Biology major and pre-med student Lael Papenfuse earned high honors with her research project, “AKAP7 and Calcineurin Control CaM Kinases and Cell Growth,” at the 24th annual M.J. Murdock College Science Research Conference in Vancouver, Wash., as her presentation was selected the top poster within the event’s Cell and Molecular Biology category.
According to biology professor John Schmitt, in whose laboratory Papenfuse worked this past year, this was the first time a George Fox student earned a ribbon of any kind at the Murdock Conference, held this year at the Vancouver Hilton Hotel Nov. 5-7. “I am really proud of Lael and the other students on my cancer-fighting team,” Schmitt said. “I’m really pleased that our students have already been able to put our new confocal microscope to good use, as Lael was able to show that these two proteins may be contributing to cancer.”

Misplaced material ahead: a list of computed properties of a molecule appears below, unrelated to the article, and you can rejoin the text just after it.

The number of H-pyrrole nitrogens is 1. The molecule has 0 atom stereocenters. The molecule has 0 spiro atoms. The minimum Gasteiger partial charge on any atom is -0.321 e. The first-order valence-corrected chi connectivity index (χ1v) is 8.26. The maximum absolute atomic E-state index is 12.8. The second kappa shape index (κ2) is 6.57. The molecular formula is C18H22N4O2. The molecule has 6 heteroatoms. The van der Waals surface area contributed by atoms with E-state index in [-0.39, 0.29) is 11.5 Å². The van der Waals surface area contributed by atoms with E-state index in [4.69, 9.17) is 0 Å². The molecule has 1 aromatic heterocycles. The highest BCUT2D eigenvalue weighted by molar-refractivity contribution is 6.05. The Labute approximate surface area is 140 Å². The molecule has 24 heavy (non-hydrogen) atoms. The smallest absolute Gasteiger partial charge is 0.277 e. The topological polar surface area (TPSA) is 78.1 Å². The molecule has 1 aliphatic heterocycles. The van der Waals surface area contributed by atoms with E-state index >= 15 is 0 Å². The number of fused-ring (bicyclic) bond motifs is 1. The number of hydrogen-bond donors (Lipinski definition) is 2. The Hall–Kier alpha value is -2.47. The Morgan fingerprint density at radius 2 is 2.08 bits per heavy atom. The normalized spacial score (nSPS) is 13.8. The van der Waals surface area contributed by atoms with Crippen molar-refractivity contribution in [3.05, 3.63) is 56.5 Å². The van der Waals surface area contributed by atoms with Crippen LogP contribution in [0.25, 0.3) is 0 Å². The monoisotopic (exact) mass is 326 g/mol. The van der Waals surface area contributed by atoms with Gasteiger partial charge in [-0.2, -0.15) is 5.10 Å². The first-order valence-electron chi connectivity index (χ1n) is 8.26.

Papenfuse’s project highlighted several new discoveries she made in the lab this year. Research in the Schmitt laboratory focuses on the biology of cancer, and Papenfuse made several unique findings, including how the hormone estrogen utilizes molecules inside of breast cancer cells to promote cancer growth. Her work specifically focused on two proteins called CaM Kinase and Calcineurin, and she showed for the first time that they cooperate to control two types of breast cancer. The research was conducted using a variety of biochemical and molecular techniques as well as the new Leica SPE-TCS confocal microscope the university acquired this year.
Papenfuse, from Battle Ground, Wash., and a member of the university’s women’s soccer team, is planning to continue her work next summer with Schmitt. The research was supported through several sources of funding, including a Richter Scholar grant to Papenfuse and individual grants to Schmitt, including the Murdock Trust.